Are you reading this article while watching the TV or engaged on Facebook/ Twitter? Multi-tasking has become a norm in our lives. However, rather than help us get more done, it actually does the opposite – it leads to more mistakes, poorer choices and greater stress.
So, if you are looking to improve your productivity, one of the first things is to learn to single-task instead of multi-task.
Why is Multi-Tasking so Damaging?
In The ONE Thing by Gary Keller, he explains that:
• When we multi-task, we are actually switching between tasks. For example, a juggler doesn’t multi-task; he simply catches and throws the balls individually in rapid succession. Since our brain can only focus on one thing at a time, we lose time and energy each time we switch tasks (and re-orientate to the “rules” for the new task). In short, task-switching costs us.
• Multi-tasking divides our attention over the various tasks, hence reducing our effectiveness for each task.
Obviously, we can’t avoid multi-tasking in a typical day (e.g. answering a phone call while making our morning coffee). However, if we expect professionals like pilots and surgeons to focus fully on their tasks, we should likewise give our most important work our undivided attention.
Do One Thing at a Time, and Do the Most Important Things
1. Identifying your most important work
With a gazillion tasks to complete in a day, how do you decide which ones to focus on? Well, use this extremely powerful focusing question by Gary Keller in The ONE Thing:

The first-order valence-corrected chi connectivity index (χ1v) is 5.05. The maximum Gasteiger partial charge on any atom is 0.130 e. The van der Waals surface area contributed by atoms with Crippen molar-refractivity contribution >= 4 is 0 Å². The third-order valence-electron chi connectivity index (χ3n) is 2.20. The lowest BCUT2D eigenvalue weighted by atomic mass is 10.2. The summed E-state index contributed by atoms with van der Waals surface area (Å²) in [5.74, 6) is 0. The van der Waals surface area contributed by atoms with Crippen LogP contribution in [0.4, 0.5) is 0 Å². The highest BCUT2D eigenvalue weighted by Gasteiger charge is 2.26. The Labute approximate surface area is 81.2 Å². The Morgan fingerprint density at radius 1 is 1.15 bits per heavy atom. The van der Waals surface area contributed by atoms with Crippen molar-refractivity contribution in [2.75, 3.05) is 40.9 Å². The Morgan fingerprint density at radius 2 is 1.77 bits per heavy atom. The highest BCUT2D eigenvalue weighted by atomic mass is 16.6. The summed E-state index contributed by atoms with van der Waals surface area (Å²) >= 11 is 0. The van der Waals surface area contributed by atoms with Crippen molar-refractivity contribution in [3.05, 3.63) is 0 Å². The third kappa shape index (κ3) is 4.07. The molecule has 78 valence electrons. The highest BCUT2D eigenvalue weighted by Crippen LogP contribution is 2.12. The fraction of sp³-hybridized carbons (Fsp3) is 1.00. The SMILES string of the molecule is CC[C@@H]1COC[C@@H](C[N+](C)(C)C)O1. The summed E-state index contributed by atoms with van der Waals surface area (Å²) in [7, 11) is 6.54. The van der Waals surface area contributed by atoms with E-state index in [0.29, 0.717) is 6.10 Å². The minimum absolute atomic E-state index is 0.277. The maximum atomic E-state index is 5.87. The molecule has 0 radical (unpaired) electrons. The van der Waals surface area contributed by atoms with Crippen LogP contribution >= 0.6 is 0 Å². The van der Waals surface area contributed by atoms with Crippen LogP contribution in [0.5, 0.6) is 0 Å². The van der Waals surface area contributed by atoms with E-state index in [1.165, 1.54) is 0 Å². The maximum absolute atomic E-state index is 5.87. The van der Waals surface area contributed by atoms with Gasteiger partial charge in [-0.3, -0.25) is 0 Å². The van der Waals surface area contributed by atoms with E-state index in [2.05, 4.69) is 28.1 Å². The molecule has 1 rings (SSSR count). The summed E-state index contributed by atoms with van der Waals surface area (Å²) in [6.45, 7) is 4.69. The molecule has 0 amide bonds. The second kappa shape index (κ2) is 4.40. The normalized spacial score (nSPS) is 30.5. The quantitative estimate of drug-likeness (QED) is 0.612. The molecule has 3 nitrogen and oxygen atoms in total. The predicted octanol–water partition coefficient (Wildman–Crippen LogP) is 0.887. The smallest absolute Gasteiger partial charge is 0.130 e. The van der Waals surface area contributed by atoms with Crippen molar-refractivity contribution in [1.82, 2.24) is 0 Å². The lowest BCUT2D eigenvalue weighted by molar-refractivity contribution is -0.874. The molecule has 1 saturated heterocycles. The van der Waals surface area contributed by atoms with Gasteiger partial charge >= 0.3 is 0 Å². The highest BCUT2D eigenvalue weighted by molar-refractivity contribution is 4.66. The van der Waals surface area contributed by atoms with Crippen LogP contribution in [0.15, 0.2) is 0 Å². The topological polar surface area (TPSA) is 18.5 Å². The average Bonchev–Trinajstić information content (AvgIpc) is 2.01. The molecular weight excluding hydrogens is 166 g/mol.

Use this question to identify the top 20% of tasks that are most critical, then the top 20% of these tasks, and so on, until you find that ONE thing that should matter the most right now. Once you have found it, keep hammering away at it until the task is done.
2. Make or Create time for your most important work
Don’t try to manage your time and squeeze in your priorities. Make time for these most important priorities – you would find this to be a key principle highlighted in all the success classics such as The 7 Habits of Highly Effective People, The Effective Executive etc.
Gary Keller recommends that you set aside time in this order of priority:
If you want to take it further and make the MOST of the hours that you’ve set aside for your one thing, then you should also learn to Get in the Go Zone. In his book, Mark McKeon teaches you how to create time by carving out your time into 3 zones : the Go Zone (when you are performing at your peak), the No Zone (when you totally enjoy yourself, recover, recharge and refresh) and the Slow Zone (when you are in your default cruising mode, performing less effectively but with less stress).
Before you enter in to the Go Zone, you should have prepared a list of truly important tasks to focus on, prioritized in order of importance. Once you are in the zone, your singular focus is to complete 1 task at a time, until the timer sounds.
In short, set aside a non-negotiable, regular time slot where you are totally free from distractions, focusing on completing one thing at a time. Mark also shares tips on how to create a distinct transition in and out of the Go Zone, much like a ritual.
There are quite a few powerful ideas packed into this article. So, what’s the one thing you can do to get started? Here are 3 suggestions on possible next steps – choose at least one, and take the next 10-15 min to get started on it right away:
• Use the focusing question to identify the top 10-20 items of priority, then narrow down to the ONE Thing that you should focus on;
• Set aside 1-2 hours within the next 2-3 days, when you will commit to trying out the Go Zone concept. Make time to read up about the Go Zone prior to the session.
• Identify the idea / tip that resonates the most with you in this article, and read the summary/ reading graphic/ book to understand the idea better.